A fare strike is a direct action in which people in a city with a public transit system carry out mass fare evasion as a method of protest. Jumping turnstiles, boarding buses through the back or very quickly through the front, and leaving doors open in subway stations are some tactics used. In some cases, transit operators obstruct the fare box to prevent anyone from paying. Often, fare strikes are used to protest against fare hikes and service cuts, but they can also organize solidarity between riders and drivers.
The first historical mention of a fare strike in the United States was in 1944 in Cleveland, Ohio when "streetcar workers threatened to refuse to collect fares in order to win a pay increase." The action was effective because "the City Council gave in before they actually used the tactic." These kinds of "social strikes," collective acts of refusal where workers continue to provide services (in this case, transit) but do not collect any money, have occurred in France and parts of Latin America.
In 1969, Italy's "Hot Autumn" was sparked at FIAT's Mirafiori plant in Turin and spilled past the factory gates as workers coordinated movements using other forms of the social strike: FIAT workers refused to pay for the trams and buses and went into stores to demand reductions in prices, backed only by showing their factory ID badges. Others squatted houses and collectively refused to pay utility bills. These kinds of struggles spread throughout Italy until the end of the 1970s.
Another type of social strike occurred during the 1970 postal strike in the United States when "letter carriers promised to deliver welfare checks even while on strike." In 2004, much like in the 1944 example in Cleveland, the Chicago group Midwest Unrest was able to organize a fare strike that forced the Chicago Transit Authority to back down on service cuts and fare increases. In 2005, at least 5,000 riders participated in the first ever fare strike in Vancouver, British Columbia, Canada.
In San Francisco, in 2005, "Despite heavy police presence at major bus transfer points, at least a couple thousand passengers rode the buses for free in San Francisco on Thursday, September 1st - the opening day of a fare strike in North America's most bus-intensive city." Two of the main groups involved in organizing this were Muni Social Strike and Muni Fare Strike. Other community groups also participated, including the Chinese Progressive Association and "the one major extension of the strike, through the participation of the day laborers' organization in organizing among Spanish-speaking immigrants" working class in San Francisco's Mission District, where the strike was most successful.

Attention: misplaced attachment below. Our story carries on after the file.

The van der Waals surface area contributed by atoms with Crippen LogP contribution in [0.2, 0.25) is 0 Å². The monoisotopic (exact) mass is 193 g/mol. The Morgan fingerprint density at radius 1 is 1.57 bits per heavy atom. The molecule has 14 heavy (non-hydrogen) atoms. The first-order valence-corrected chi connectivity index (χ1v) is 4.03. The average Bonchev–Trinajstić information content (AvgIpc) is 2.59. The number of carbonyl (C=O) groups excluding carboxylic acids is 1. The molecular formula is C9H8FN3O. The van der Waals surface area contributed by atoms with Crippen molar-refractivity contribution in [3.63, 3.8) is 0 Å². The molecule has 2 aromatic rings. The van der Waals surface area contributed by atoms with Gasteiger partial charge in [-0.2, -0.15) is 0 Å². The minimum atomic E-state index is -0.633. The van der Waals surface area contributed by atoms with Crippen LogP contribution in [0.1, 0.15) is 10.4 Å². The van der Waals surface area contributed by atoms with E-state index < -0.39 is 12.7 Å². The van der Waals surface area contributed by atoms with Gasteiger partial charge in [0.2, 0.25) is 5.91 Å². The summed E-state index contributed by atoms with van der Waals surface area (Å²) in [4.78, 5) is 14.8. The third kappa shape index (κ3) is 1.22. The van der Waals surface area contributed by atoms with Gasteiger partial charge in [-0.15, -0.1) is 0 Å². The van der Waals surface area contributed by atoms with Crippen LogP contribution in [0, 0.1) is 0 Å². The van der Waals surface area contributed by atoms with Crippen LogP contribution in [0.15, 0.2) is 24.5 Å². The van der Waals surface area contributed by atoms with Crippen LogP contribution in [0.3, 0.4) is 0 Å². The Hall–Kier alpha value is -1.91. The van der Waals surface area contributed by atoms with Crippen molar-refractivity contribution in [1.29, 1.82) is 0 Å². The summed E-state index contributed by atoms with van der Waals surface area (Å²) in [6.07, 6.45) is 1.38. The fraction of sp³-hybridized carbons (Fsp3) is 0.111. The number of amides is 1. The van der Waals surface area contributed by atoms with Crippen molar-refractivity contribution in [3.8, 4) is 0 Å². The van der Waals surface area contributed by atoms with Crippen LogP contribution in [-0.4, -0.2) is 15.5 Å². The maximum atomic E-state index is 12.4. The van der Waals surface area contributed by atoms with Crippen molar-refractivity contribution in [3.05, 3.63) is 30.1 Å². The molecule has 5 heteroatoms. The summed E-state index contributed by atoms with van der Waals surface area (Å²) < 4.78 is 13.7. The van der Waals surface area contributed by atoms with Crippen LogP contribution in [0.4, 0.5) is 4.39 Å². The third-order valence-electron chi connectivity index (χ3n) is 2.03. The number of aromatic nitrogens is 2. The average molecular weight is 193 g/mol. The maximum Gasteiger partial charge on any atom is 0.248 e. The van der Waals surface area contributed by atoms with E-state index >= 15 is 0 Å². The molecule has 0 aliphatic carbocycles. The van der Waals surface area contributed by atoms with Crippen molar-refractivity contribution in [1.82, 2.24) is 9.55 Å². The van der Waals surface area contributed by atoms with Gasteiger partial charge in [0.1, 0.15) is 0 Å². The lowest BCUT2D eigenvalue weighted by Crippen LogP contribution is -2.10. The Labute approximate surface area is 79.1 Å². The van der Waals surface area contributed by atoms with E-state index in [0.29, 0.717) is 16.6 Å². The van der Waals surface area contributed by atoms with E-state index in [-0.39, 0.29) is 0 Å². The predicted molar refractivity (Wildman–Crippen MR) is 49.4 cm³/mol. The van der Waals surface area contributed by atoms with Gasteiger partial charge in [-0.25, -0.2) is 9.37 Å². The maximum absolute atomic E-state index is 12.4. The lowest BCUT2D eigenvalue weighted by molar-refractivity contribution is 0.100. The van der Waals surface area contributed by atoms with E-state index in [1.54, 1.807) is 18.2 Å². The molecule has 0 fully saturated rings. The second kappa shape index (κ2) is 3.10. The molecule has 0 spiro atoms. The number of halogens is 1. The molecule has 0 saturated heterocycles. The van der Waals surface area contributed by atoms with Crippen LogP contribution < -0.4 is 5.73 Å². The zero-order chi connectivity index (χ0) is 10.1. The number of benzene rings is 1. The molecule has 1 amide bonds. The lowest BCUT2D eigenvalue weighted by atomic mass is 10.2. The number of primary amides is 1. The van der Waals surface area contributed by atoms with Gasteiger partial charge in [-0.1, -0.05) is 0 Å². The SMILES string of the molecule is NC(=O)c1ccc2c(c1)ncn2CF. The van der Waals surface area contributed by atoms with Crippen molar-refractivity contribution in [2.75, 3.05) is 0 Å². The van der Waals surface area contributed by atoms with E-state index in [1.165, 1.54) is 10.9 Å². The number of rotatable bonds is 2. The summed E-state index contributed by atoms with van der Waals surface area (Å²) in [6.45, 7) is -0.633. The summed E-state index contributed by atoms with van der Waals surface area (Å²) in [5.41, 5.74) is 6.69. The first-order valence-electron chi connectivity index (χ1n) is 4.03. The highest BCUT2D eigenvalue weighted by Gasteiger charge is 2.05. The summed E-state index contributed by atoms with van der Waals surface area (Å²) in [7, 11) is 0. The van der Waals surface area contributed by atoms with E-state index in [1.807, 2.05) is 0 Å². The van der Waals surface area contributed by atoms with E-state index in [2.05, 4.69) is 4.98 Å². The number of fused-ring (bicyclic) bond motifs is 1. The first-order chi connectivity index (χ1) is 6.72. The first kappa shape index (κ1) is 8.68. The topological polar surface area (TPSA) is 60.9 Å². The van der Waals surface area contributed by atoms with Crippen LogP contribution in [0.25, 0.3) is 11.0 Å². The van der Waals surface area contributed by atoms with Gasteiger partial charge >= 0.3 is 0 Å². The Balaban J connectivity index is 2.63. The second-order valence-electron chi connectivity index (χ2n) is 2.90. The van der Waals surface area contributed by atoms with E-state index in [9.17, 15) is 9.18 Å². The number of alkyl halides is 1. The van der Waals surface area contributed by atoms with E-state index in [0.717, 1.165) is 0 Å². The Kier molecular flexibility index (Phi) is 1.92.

In Montreal, striking students in 2005 often used the subway as a means of transportation during demonstrations. As a group, the demonstration would enter the subway without paying, usually while chanting "Métro populaire."
In New York City, Occupy Wall Street activists chained and taped open service gates and turnstiles to the subway system to protest "escalating service cuts, fare hikes, racist policing, assaults on transit workers' working conditions and livelihoods — and the profiteering of the super-rich by way of a system they've rigged in their favor" on March 28, 2012.
In Grand Rapids, in 2016, a coalition of community activists boarded numerous city buses and refused to pay; part of a "Day of Action" against the Interurban Transit Partnership (ITP), which culminated in a sit-in aimed at disrupting the scheduled ITP board meeting later that same day. The activists were protesting the board's refusal to negotiate a contract settlement with the workers of Amalgamated Transit Union Local 836, violations of those workers' First Amendment rights, a 16% fare hike, and a raise given to CEO, Peter Varga, while these perceived attacks on workers and riders were taking place. This was the first fare strike in Michigan history.
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- San Francisco transit fight Article from Z Magazine on the first day of the San Francisco fare strike by Tom Wetzel